Our management strategy of patients with unruptured PAAAs was based on the analysis of peripancreatic arteries connecting celiac trunk and superior mesenteric artery circulations in angio-CT studies. All patients with at least one collateral pathway free from aneurysms underwent angiography and, in favorable anatomical circumstances, were treated with embolization. Results of this treatment were successful with only two patients requiring additional embolization due to contrast filling of the aneurysm in the follow-up study. There were no serious complications in this group. Other authors achieved similar results [14, 15]. We recommend MRI in follow-up studies. In our experience it is at least as sensitive as angiography in evaluating efficacy of embolization, less invasive, and free from radiation exposure.

On the other hand, some patients are unsuitable for this treatment. Lack of collateral pathway free from aneurysms raises a high concern about hepatic perfusion after treatment. Unfavorable anatomical conditions may preclude endovascular embolization. Additionally, other unrelated diseases may require surgical approach, like the patient with pancreatic cancer in our series. All these factors promote primary surgical procedures. Aneurysms are either simultaneously resected or endovascularly treated in a separate procedure. Surgical by-passes require careful follow-up with CT as they are prone to stenoses and dilatations. Results of these strategies were less favorable in our series. Surgical procedures were performed by a team of experienced vascular surgeons. Nevertheless, three serious periprocedural complications occurred. Higher rate of complications can be attributed to patients’ anatomical anomalies and coexisting morbidities. Further surgical treatment was required only for complications following pancreaticoduodenectomy, which is a known, high risk procedure. All complications were managed successfully. It should be underlined that the small number of patients makes this group unrepresentative.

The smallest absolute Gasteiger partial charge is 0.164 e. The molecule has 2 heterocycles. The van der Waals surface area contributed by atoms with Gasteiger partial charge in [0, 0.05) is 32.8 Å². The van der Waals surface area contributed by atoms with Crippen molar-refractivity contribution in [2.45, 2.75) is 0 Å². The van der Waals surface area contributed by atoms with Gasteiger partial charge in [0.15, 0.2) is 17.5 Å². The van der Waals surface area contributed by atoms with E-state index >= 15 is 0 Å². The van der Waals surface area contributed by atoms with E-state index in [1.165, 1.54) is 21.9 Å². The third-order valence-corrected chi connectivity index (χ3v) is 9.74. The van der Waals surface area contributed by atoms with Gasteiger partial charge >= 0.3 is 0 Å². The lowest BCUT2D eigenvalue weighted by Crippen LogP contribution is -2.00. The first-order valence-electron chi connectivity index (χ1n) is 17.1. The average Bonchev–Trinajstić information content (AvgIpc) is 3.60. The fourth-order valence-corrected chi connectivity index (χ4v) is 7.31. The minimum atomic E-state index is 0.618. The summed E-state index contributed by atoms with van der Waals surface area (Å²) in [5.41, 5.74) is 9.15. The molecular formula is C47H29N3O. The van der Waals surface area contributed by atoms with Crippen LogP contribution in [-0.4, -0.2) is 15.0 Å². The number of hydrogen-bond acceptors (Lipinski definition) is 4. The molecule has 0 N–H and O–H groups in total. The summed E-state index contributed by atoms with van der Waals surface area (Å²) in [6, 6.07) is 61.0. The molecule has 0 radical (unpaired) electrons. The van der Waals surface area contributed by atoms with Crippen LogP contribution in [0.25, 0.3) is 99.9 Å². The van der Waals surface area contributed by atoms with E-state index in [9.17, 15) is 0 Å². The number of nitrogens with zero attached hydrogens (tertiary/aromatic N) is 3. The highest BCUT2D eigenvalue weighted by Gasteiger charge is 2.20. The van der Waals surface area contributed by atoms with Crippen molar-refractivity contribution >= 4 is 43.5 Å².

There is no clear consensus regarding treatment of celiac trunk lesion in patients with PAAAs. The need for celiac axis revascularization was recently questioned [16]. In the literature there are no cases of aneurysm recurrence after treatment [3, 17]. In our study no new aneurysm developed in the follow-up period. We state that celiac revascularization might not be necessary if the aneurysms can be safely treated with maintenance of hepatic circulation. It should be considered only in symptomatic patients. It is worth noticing that great majority of celiac axis lesions were secondary to median arcuate ligament compression in our series. We do not recommend stenting in this scenario as we have seen stent reocclusions and fractures.

5. Conclusion

Advantages of endovascular over surgical treatment of visceral arteries aneurysms with lower mortality and morbidity rates are well documented. It has also been shown in publications concerning management of PAAAs with celiac axis lesion. Our results support the leading role of endovascular treatment in both ruptured and unruptured aneurysms. We also present its limitations and the need for surgical or combined treatment. Our management algorithm is summarized in Figures 4 and 5. All patients should be carefully followed. We recommend MRI in patients treated endovascularly and CT for those treated surgically.

Data Availability

The data used to support the findings of this study are available from the corresponding author upon request.

Conflicts of Interest

The authors declare that they have no conflicts of interest.